HL Deb 12 June 1890 vol 345 cc678-81

, in rising to ask Her Majesty's Government whether, in the new barracks about to be erected, care will be taken to provide proper accommodation for baths for the soldiers, said: My Lords, if I had any reason to suppose that Her Majesty's Government were likely to give a negative reply to the Question I am about to put, I might perhaps detain your Lordships at some little length in pointing out how necessary it is that proper accommodation should be given as regards baths for maintaining Her Majesty's Forces in health. As I have reason to believe that the answer which will be given on behalf of the Government will be thoroughly satisfactory, I see no reason for detaining your Lordships on the subject, except to observe that when the somewhat large outlay for providing accommodation for Her Majesty's Forces which has been too long delayed is carried out, we have reason to hope that every precaution will be taken for their construction, according to the best scientific rules which have been laid down. I beg leave to ask the noble Earl the question which stands in my name.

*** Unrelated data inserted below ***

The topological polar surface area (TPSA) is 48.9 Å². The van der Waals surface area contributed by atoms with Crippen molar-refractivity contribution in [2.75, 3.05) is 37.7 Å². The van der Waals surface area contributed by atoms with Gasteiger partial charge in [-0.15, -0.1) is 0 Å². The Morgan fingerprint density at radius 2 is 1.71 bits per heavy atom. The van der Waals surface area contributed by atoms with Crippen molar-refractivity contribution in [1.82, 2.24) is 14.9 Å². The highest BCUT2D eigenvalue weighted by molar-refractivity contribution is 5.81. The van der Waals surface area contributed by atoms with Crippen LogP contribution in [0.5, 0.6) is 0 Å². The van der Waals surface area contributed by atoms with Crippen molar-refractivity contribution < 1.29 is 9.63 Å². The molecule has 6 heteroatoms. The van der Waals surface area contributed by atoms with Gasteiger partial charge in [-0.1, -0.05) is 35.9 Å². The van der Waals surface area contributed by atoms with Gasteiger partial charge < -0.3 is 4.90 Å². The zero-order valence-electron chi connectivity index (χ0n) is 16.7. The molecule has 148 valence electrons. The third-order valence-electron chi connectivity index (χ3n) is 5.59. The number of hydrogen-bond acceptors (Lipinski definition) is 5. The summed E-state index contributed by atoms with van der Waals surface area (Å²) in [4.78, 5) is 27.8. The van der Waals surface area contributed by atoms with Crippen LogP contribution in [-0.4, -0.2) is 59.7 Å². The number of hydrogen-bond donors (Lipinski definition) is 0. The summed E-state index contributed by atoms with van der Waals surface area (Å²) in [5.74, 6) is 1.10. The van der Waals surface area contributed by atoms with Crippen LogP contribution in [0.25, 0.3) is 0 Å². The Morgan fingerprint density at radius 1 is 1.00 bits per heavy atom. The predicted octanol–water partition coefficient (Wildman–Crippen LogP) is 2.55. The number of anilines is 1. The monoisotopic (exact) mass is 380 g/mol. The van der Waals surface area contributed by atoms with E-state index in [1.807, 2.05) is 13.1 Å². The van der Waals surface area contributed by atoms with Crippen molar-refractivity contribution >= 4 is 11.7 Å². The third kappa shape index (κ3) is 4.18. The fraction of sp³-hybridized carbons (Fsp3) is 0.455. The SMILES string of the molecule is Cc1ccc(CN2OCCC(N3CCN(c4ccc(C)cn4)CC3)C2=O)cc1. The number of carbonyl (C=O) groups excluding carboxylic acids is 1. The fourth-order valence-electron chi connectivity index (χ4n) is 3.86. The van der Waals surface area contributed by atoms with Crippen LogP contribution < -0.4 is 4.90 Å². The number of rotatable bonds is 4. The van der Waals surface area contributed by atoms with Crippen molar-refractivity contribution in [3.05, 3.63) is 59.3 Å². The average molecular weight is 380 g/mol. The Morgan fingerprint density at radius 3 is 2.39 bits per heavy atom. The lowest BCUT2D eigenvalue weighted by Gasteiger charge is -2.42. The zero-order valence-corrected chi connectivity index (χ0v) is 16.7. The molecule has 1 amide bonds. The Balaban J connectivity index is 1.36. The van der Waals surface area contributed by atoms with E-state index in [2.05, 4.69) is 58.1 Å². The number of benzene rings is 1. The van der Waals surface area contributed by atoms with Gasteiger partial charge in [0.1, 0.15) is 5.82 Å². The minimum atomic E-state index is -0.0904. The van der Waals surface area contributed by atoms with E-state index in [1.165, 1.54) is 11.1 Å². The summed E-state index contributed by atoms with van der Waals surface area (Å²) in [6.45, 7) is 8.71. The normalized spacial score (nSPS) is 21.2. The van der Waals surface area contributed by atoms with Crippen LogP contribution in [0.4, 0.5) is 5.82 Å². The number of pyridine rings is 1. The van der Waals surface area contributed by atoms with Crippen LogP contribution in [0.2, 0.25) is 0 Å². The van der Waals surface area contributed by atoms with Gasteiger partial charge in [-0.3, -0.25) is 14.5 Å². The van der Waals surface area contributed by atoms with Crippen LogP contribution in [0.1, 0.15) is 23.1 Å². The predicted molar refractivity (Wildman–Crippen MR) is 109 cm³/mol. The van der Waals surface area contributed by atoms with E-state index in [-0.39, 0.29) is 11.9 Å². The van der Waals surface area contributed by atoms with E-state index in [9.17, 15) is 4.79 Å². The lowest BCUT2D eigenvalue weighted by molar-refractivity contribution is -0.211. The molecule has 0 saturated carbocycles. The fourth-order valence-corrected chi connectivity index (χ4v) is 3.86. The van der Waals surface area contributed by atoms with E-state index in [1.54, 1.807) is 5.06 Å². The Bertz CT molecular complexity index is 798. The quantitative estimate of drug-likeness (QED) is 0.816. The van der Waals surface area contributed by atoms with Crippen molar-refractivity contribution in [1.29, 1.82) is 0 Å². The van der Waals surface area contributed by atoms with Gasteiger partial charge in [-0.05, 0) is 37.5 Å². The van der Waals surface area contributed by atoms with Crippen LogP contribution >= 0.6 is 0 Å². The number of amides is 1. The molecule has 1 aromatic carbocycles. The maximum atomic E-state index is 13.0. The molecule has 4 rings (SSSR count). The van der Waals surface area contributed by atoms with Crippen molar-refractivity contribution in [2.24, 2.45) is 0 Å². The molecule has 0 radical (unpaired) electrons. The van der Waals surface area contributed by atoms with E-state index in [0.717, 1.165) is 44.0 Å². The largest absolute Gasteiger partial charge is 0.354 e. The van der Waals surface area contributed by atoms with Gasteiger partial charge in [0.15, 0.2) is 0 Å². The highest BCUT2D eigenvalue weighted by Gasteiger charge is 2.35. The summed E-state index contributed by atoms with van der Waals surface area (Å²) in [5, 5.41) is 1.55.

Before my noble Friend the Under Secretary for War gives an answer, I should like to call attention to two paragraphs in the Report to the War Office of the architects who were employed to report upon these new barracks. The architects say that provision should be made for ventilation and for small larders with air openings attached to the living rooms in each, of the quarters. I think none of your Lordships, in building a new cottage, would think of building a pantry without ventilation to the open air, where the residents might keep their meat, milk, and butter. Architects are very often, I am afraid, apt to think more of the appearance of rooms in the way of decoration than of the substantial advantages derived from sanitary arrangements, and I think, my Lords, it would be a very good thing if provisions of this kind were made. We are building these barracks and providing rooms for the accommodation of sergeants and corporals, respectable men on whom the maintenance of discipline in the Army mainly depends. Those who understand the difficulty of recruiting and keeping men in the Army in these times know that it is not easy to keep soldiers with the colours as long as we could wish for the advantage of the Service. I hope, therefore, the Secretary for War will not think it is an extravagant matter to provide a small larder for each quarter. There is another paragraph in which I do not concur in which they say there is no occasion for providing a separate scullery for each quarter. I think that to give to two families only one scullery is a very good receipt for breeding quarrels between neighbours. To have two families washing their crockery and clothes in one scullery at the same time, must, I think, lead to considerable confusion and conflict, and I think that with two families of children running about the same scullery, the destruction of each other's crockery would be very considerable. Therefore, I hope that the allowance of accommodation in that respect will not be curtailed. There is another question which the noble Earl has put, with regard to baths. In all large towns baths and washhouses are comprised in the same establishment; and in the large camps, such as Shorncliffe, Aldershot, or Colchester, and in those large sets of barracks which it is in contemplation to put up under this Act for one or two regiments, I think it would be a matter worth the consideration of the Secretary of State for War whether it might not be advantageous and economical to build public wash-houses for the soldiers. In London the poorer people find that it is more economical to pay 1d. an hour, or whatever the charge is, for the use of the wash-houses than to consume their own fuel and have the inconvenience of the heat and steam from the hot water in their own apartments; and I think it would prove to be the same thing in these barracks where there are enough soldiers collected together to make full use of a common wash-house. I think, also, it would be found that a small payment, which would go towards providing the coals, would be a very great comfort and convenience. I do not ask that this should be done without consideration, but I merely suggest that it might be worth the attention of the Secretary of State for War and that the matter might be gone into and considered.